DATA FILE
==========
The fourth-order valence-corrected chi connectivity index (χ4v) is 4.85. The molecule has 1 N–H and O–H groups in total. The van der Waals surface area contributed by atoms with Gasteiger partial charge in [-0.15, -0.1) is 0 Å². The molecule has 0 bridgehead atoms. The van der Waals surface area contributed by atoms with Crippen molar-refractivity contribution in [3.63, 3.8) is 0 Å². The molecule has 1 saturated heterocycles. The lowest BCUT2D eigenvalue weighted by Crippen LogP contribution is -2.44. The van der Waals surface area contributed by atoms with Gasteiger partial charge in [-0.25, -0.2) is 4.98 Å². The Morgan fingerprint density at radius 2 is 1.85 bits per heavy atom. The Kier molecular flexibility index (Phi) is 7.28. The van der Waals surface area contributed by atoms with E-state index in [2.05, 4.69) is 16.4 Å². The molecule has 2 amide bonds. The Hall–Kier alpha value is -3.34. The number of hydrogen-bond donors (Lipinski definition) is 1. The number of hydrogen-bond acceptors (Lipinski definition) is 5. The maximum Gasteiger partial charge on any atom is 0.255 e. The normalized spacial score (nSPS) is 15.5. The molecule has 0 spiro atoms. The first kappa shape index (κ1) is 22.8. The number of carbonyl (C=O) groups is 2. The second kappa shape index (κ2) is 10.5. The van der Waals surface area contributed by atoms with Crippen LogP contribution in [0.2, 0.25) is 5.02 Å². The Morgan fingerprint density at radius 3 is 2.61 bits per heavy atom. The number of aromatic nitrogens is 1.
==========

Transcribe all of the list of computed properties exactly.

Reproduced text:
The fourth-order valence-corrected chi connectivity index (χ4v) is 4.85. The molecule has 1 N–H and O–H groups in total. The van der Waals surface area contributed by atoms with Gasteiger partial charge in [-0.15, -0.1) is 0 Å². The molecule has 0 bridgehead atoms. The van der Waals surface area contributed by atoms with Crippen molar-refractivity contribution in [3.63, 3.8) is 0 Å². The molecule has 1 saturated heterocycles. The lowest BCUT2D eigenvalue weighted by Crippen LogP contribution is -2.44. The van der Waals surface area contributed by atoms with Gasteiger partial charge in [-0.25, -0.2) is 4.98 Å². The Morgan fingerprint density at radius 2 is 1.85 bits per heavy atom. The Kier molecular flexibility index (Phi) is 7.28. The van der Waals surface area contributed by atoms with E-state index in [2.05, 4.69) is 16.4 Å². The molecule has 2 amide bonds. The Hall–Kier alpha value is -3.34. The number of hydrogen-bond donors (Lipinski definition) is 1. The number of hydrogen-bond acceptors (Lipinski definition) is 5. The maximum Gasteiger partial charge on any atom is 0.255 e. The normalized spacial score (nSPS) is 15.5. The molecule has 0 spiro atoms. The first kappa shape index (κ1) is 22.8. The number of carbonyl (C=O) groups is 2. The second kappa shape index (κ2) is 10.5. The van der Waals surface area contributed by atoms with Crippen LogP contribution in [0.2, 0.25) is 5.02 Å². The Morgan fingerprint density at radius 3 is 2.61 bits per heavy atom. The number of aromatic nitrogens is 1.